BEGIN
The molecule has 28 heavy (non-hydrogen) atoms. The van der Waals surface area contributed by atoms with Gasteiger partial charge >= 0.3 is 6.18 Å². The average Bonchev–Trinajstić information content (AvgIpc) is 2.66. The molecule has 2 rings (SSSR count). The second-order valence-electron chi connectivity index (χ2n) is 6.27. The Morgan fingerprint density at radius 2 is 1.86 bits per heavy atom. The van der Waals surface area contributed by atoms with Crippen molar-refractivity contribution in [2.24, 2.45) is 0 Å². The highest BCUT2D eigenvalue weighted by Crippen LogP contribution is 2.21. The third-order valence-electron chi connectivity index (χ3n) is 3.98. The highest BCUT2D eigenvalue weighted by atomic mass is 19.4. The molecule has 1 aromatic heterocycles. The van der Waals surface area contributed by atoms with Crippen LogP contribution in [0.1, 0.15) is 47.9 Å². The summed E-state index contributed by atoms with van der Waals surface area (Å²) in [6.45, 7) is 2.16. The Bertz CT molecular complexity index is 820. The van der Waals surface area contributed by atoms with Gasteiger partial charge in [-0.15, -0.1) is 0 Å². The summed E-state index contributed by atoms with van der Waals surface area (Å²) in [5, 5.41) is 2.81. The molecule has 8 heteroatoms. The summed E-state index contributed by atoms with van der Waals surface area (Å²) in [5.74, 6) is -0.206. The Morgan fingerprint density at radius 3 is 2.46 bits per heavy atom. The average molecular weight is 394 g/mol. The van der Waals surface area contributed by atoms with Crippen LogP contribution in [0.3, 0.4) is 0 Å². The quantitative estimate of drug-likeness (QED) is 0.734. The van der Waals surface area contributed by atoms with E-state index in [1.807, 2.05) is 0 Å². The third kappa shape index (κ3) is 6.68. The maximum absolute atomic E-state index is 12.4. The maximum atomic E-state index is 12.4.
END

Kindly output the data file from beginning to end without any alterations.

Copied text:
The molecule has 28 heavy (non-hydrogen) atoms. The van der Waals surface area contributed by atoms with Gasteiger partial charge >= 0.3 is 6.18 Å². The average Bonchev–Trinajstić information content (AvgIpc) is 2.66. The molecule has 2 rings (SSSR count). The second-order valence-electron chi connectivity index (χ2n) is 6.27. The Morgan fingerprint density at radius 2 is 1.86 bits per heavy atom. The van der Waals surface area contributed by atoms with Crippen molar-refractivity contribution in [2.24, 2.45) is 0 Å². The highest BCUT2D eigenvalue weighted by Crippen LogP contribution is 2.21. The third-order valence-electron chi connectivity index (χ3n) is 3.98. The highest BCUT2D eigenvalue weighted by atomic mass is 19.4. The molecule has 1 aromatic heterocycles. The van der Waals surface area contributed by atoms with Crippen LogP contribution in [0.1, 0.15) is 47.9 Å². The summed E-state index contributed by atoms with van der Waals surface area (Å²) in [6.45, 7) is 2.16. The Bertz CT molecular complexity index is 820. The van der Waals surface area contributed by atoms with Gasteiger partial charge in [-0.15, -0.1) is 0 Å². The summed E-state index contributed by atoms with van der Waals surface area (Å²) in [5, 5.41) is 2.81. The molecule has 8 heteroatoms. The summed E-state index contributed by atoms with van der Waals surface area (Å²) in [5.74, 6) is -0.206. The Morgan fingerprint density at radius 3 is 2.46 bits per heavy atom. The average molecular weight is 394 g/mol. The van der Waals surface area contributed by atoms with Crippen LogP contribution in [0.3, 0.4) is 0 Å². The quantitative estimate of drug-likeness (QED) is 0.734. The van der Waals surface area contributed by atoms with E-state index in [1.807, 2.05) is 0 Å². The third kappa shape index (κ3) is 6.68. The maximum absolute atomic E-state index is 12.4. The maximum atomic E-state index is 12.4.